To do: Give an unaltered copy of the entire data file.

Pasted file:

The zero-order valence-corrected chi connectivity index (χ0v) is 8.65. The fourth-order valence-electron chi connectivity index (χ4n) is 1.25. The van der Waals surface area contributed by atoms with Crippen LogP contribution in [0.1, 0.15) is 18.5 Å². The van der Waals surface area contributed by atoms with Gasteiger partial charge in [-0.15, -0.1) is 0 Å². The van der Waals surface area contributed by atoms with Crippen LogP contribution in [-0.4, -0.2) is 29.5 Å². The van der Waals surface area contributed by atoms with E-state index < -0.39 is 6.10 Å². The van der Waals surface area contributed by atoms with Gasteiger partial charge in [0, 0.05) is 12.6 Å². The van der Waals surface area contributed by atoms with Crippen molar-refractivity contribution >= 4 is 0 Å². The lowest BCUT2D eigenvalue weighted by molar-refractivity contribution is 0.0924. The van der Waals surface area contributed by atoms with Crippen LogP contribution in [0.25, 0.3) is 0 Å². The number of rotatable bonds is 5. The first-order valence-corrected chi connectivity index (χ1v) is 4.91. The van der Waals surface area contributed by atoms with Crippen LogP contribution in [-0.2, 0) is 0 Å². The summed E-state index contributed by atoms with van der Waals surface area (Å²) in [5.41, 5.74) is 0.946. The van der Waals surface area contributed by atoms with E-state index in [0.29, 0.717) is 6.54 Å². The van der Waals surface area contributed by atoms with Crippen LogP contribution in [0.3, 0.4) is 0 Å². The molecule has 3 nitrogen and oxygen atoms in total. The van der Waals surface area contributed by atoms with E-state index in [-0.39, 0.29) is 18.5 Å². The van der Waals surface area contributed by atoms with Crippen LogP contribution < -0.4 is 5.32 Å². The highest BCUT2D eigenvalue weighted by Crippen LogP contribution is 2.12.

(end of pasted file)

The zero-order valence-corrected chi connectivity index (χ0v) is 8.65. The fourth-order valence-electron chi connectivity index (χ4n) is 1.25. The van der Waals surface area contributed by atoms with Crippen LogP contribution in [0.1, 0.15) is 18.5 Å². The van der Waals surface area contributed by atoms with Gasteiger partial charge in [-0.15, -0.1) is 0 Å². The van der Waals surface area contributed by atoms with Crippen LogP contribution in [-0.4, -0.2) is 29.5 Å². The van der Waals surface area contributed by atoms with E-state index < -0.39 is 6.10 Å². The van der Waals surface area contributed by atoms with Gasteiger partial charge in [0, 0.05) is 12.6 Å². The van der Waals surface area contributed by atoms with Crippen molar-refractivity contribution >= 4 is 0 Å². The lowest BCUT2D eigenvalue weighted by molar-refractivity contribution is 0.0924. The van der Waals surface area contributed by atoms with Crippen LogP contribution in [0.25, 0.3) is 0 Å². The number of rotatable bonds is 5. The first-order valence-corrected chi connectivity index (χ1v) is 4.91. The van der Waals surface area contributed by atoms with Crippen LogP contribution in [-0.2, 0) is 0 Å². The summed E-state index contributed by atoms with van der Waals surface area (Å²) in [5.41, 5.74) is 0.946. The van der Waals surface area contributed by atoms with E-state index in [0.29, 0.717) is 6.54 Å². The van der Waals surface area contributed by atoms with Crippen LogP contribution in [0.3, 0.4) is 0 Å². The molecule has 3 nitrogen and oxygen atoms in total. The van der Waals surface area contributed by atoms with E-state index in [-0.39, 0.29) is 18.5 Å². The van der Waals surface area contributed by atoms with Crippen LogP contribution < -0.4 is 5.32 Å². The highest BCUT2D eigenvalue weighted by Crippen LogP contribution is 2.12.